ACD) For Its Upcoming Dividend

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Regular readers will know that we love our dividends at Simply Wall St, which is why it’s exciting to see Accord Financial Corp. (TSE:ACD) is about to trade ex-dividend in the next three days. If you purchase the stock on or after the 13th of August, you won’t be eligible to receive this dividend, when it is paid on the 1st of September.

Accord Financial’s next dividend payment will be CA$0.05 per share, on the back of last year when the company paid a total of CA$0.20 to shareholders. Looking at the last 12 months of distributions, Accord Financial has a trailing yield of approximately 3.2% on its current stock price of CA$6.19. Dividends are an important source of income to many shareholders, but the health of the business is crucial to maintaining those dividends. So we need to investigate whether Accord Financial can afford its dividend, and if the dividend could grow.

See our latest analysis for Accord Financial

Dividends are typically paid from company earnings. If a company pays more in dividends than it earned in profit, then the dividend could be unsustainable. An unusually high payout ratio of 261% of its profit suggests something is happening other than the usual distribution of profits to shareholders.

When a company pays out a dividend that is not well covered by profits, the dividend is generally seen as more vulnerable to being cut.

Click here to see how much of its profit Accord Financial paid out over the last 12 months.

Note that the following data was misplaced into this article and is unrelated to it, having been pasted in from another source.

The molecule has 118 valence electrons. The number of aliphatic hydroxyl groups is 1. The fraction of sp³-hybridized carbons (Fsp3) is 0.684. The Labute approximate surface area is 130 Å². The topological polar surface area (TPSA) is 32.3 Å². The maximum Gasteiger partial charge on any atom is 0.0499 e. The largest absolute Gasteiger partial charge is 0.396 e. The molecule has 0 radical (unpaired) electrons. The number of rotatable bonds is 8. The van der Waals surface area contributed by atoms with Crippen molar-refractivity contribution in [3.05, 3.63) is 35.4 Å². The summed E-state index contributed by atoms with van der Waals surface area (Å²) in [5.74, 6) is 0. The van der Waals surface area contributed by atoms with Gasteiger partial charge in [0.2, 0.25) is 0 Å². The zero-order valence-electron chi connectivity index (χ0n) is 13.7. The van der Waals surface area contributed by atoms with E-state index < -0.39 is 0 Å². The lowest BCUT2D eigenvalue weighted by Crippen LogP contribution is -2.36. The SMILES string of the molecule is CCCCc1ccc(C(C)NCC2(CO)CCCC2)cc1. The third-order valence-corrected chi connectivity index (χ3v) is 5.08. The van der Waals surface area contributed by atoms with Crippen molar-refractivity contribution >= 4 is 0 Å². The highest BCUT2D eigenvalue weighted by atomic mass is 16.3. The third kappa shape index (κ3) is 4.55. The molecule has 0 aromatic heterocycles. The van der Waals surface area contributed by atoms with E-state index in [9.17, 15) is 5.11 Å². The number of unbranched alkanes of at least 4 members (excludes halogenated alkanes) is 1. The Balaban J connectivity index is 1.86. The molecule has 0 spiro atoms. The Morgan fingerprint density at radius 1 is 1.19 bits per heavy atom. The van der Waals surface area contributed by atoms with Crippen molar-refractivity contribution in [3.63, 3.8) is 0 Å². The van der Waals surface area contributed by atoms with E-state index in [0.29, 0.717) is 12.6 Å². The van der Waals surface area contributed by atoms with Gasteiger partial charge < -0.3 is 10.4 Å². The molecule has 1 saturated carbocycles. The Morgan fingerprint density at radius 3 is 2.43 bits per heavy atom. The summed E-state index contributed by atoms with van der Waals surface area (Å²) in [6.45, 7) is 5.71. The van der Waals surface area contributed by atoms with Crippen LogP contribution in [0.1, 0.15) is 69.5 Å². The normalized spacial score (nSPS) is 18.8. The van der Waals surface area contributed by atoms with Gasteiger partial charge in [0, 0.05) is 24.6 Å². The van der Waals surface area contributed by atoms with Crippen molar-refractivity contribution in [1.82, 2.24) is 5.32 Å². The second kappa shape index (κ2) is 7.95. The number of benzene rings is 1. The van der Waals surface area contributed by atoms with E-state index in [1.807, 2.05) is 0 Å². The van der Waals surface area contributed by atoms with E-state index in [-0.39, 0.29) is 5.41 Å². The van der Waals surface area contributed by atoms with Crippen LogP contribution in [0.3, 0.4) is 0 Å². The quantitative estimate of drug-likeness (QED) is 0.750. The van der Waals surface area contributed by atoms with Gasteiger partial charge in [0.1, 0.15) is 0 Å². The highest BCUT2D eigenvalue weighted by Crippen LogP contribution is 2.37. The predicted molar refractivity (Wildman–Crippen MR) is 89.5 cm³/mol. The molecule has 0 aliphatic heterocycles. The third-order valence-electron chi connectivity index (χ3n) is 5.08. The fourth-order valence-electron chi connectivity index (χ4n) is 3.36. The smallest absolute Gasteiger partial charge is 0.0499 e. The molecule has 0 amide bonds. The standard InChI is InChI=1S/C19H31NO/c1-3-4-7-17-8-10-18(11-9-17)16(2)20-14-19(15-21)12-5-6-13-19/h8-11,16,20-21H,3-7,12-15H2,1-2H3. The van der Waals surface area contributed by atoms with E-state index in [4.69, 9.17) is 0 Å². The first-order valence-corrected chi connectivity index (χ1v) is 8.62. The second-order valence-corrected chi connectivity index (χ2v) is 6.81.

historic-dividend
historic-dividend

Have Earnings And Dividends Been Growing?

Companies with falling earnings are riskier for dividend shareholders. Investors love dividends, so if earnings fall and the dividend is reduced, expect a stock to be sold off heavily at the same time. Accord Financial’s earnings per share have plummeted approximately 32% a year over the previous five years.

Another key way to measure a company’s dividend prospects is by measuring its historical rate of dividend growth. Accord Financial’s dividend payments per share have declined at 2.6% per year on average over the past 10 years, which is uninspiring. While it’s not great that earnings and dividends per share have fallen in recent years, we’re encouraged by the fact that management has trimmed the dividend rather than risk over-committing the company in a risky attempt to maintain yields to shareholders.

Final Takeaway

From a dividend perspective, should investors buy or avoid Accord Financial? Not only are earnings per share shrinking, but Accord Financial is paying out a disconcertingly high percentage of its profit as dividends. It’s not that we hate the business, but we feel that these characeristics are not desirable for investors seeking a reliable dividend stock to own for the long term. All things considered, we’re not optimistic about its dividend prospects, and would be inclined to leave it on the shelf for now.

With that being said, if you’re still considering Accord Financial as an investment, you’ll find it beneficial to know what risks this stock is facing. Be aware that Accord Financial is showing 6 warning signs in our investment analysis, and 2 of those make us uncomfortable…

A common investment mistake is buying the first interesting stock you see. Here you can find a list of promising dividend stocks with a greater than 2% yield and an upcoming dividend.

This article by Simply Wall St is general in nature. It does not constitute a recommendation to buy or sell any stock, and does not take account of your objectives, or your financial situation. We aim to bring you long-term focused analysis driven by fundamental data. Note that our analysis may not factor in the latest price-sensitive company announcements or qualitative material. Simply Wall St has no position in any stocks mentioned.

Have feedback on this article? Concerned about the content? Get in touch with us directly. Alternatively, email editorial-team@simplywallst.com.



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